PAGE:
Do I have grounds for emancipation if I am a 15 year old who is capable of supporting myself when given the proper opportunities and rights?

Get Legal Help Today

 Secured with SHA-256 Encryption

Do I have grounds for emancipation if I am a 15 year old who is capable of supporting myself when given the proper opportunities and rights?

My mother has been is in an out of state prison for drug abuse. I lived on my own for quite sometime until I gave up my independence rights to live with my father and his new wife. However they limit my opportunities for personal betterment. Do I have grounds for emancipation if someone vouches that I’m paying room and board inside of their residence?

Asked on November 25, 2015 under Estate Planning, Oklahoma

Answers:

M.D., Member, California and New York Bar / FreeAdvice Contributing Attorney

Answered 5 years ago | Contributor

As a general rule, the minimum age to file for emancipation is 16. The most common way to obtain emanciaption is to file a petiton with the court; a hearing will need to be held in order for a judge to determine whether or not it is warranted. In order to be considered for emancipation you will need to show, among other things that, you have a safe place to stay, you can financially provide for yourself, and you are stable and mature enough to handle the responsibilities of adulthood. However, courts do not routinely grant emancipation.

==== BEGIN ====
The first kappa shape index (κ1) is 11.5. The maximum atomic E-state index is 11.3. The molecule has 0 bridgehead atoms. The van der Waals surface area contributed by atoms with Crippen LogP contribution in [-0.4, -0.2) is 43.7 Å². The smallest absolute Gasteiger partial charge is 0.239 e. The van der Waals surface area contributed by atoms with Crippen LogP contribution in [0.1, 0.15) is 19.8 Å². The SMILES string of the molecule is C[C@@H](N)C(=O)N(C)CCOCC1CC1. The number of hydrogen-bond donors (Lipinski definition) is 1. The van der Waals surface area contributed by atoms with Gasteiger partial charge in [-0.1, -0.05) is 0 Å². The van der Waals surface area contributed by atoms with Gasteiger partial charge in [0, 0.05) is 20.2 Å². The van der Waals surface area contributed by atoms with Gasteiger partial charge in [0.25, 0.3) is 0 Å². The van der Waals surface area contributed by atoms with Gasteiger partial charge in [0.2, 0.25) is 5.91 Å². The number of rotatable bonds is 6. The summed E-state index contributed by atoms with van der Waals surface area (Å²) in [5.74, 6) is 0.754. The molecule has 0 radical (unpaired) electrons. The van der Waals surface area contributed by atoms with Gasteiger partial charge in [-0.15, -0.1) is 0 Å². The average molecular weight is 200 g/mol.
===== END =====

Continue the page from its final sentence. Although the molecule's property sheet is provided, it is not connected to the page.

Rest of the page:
Also, although a minor may be emancipated for a specific purpose (i.e. in order to live independently), it does not mean that the child is completely emancipated. So, for example, a minor might be emancipated but they still may not be able to vote or purchase alcohol and may be required to attend school.At this point you should speak with a responsible adult (relative, minister, teache, etc.) and explian your reasons for wanting to leave. Possibly they can help you.


IMPORTANT NOTICE: The Answer(s) provided above are for general information only. The attorney providing the answer was not serving as the attorney for the person submitting the question or in any attorney-client relationship with such person. Laws may vary from state to state, and sometimes change. Tiny variations in the facts, or a fact not set forth in a question, often can change a legal outcome or an attorney's conclusion. Although AttorneyPages.com has verified the attorney was admitted to practice law in at least one jurisdiction, he or she may not be authorized to practice law in the jurisdiction referred to in the question, nor is he or she necessarily experienced in the area of the law involved. Unlike the information in the Answer(s) above, upon which you should NOT rely, for personal advice you can rely upon we suggest you retain an attorney to represent you.

Get Legal Help Today

Find the right lawyer for your legal issue.

 Secured with SHA-256 Encryption